program reductions, fewer educators are seeking to pursue a career
as a school superintendent."
Being a district superintendent these days means balancing
competing interests of stakeholder groups and the school boards who
oversee the work of superintendents. This often leads to a more
hostile environment, Price and Coppola say, and makes the job of
superintendent less attractive to prospective candidates. As a
result, the average superintendent now spends five years or less in
any one district, a statistic both former administrators call
"More has to be done to encourage and support bright and
creative educators to pursue the superintendency," says Coppola.
"Otherwise, our schools will lack the skilled leadership necessary
to provide a world class education to the future graduates of our
"Sometimes a district doesn't have as clear an idea of what they
are looking for as they should," Price says. "A good consultant can
help the district identify what's important and help them to
understand the process more.
"I don't think there is anyone who researches a district,
recruits candidates and does as much background checking when doing
a search as we do," Price adds.
Although administrative and superintendent searches are a
mainstay of the council's functions, it also provides several other
services, such as:
-- Professional Development. The council holds administrative
seminars, study groups and regular professional development
workshops on current topics at reasonable costs. "It's a sharing of
knowledge with folks who sometimes don¡¦t normally get
that kind of opportunity," Price says.
-- Executive Leadership Study Groups. Designed to give school
superintendents the opportunity to examine current issues in an
educational and practical context, the council's School Site
Leadership Study Group sessions stimulate thinking about ways of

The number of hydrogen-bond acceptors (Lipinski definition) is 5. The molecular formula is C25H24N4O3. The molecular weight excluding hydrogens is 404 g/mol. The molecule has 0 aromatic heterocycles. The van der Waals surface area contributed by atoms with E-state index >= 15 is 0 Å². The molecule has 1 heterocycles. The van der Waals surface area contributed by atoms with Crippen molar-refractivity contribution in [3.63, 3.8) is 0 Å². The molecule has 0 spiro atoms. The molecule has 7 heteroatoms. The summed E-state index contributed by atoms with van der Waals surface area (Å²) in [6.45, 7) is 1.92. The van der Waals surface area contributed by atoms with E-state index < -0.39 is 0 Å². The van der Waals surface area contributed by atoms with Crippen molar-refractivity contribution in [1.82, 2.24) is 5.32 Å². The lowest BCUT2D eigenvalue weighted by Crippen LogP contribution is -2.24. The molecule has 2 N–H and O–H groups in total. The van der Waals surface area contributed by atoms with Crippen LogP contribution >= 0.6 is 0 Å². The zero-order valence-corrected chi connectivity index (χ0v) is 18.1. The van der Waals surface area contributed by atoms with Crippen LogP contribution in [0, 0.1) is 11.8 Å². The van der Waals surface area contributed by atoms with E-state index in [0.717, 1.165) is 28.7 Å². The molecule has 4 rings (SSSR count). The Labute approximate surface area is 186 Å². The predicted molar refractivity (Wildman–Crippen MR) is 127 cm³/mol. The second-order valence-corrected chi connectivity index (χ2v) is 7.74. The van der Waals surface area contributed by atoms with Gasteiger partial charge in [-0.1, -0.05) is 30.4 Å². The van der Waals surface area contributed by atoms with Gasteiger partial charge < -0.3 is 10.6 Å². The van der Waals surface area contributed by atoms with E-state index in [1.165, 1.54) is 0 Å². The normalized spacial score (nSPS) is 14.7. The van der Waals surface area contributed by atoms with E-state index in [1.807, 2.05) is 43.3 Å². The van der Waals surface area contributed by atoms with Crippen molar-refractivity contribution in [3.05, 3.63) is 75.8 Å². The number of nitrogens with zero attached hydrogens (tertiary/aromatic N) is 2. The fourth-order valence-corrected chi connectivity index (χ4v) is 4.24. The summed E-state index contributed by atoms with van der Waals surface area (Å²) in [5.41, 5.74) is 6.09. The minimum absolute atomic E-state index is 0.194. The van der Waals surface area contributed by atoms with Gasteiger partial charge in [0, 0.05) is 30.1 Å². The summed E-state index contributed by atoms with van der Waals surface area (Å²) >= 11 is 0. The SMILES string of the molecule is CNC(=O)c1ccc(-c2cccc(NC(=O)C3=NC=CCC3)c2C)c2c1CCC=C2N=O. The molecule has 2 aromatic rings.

improving administrative practice and offer an informal support
base among highly competent peers.
-- Other activities include school board workshops and other
daylong conferences designed to build this network of educators
that go beyond district boundaries. For example, the council
sponsored a "Non-instructional School Leaders Conference" in July
for those who work outside the classroom, such as transportation
supervisors, cafeteria managers and human resources personnel.
-- The council also brings researchers and those in the
education field together to share information and ideas. Among the
recent programs were presentations by Graduate School of Education
professors Douglas Clements and Julie Sarama on their Building
Blocks program to help at-risk pre-kindergarten students learn math
skills. And UB researcher Gregory A. Fabiano, who works with
high-risk teenage drivers to improve their driving habits as well
as their relationships with their parents, will give a daylong
seminar on behavioral management issues on Sept. 23.
"School leadership is complex work, complicated even further by
ever-changing state and federal policy, as well as local political
dynamics," Price says. "The council is determined to accomplish its
mission -- service to the educational communities of Western New
York -- with passion and vision for the future. The children who
inhabit our schools deserve no less."
For more information about the council's work, call 645-2932 or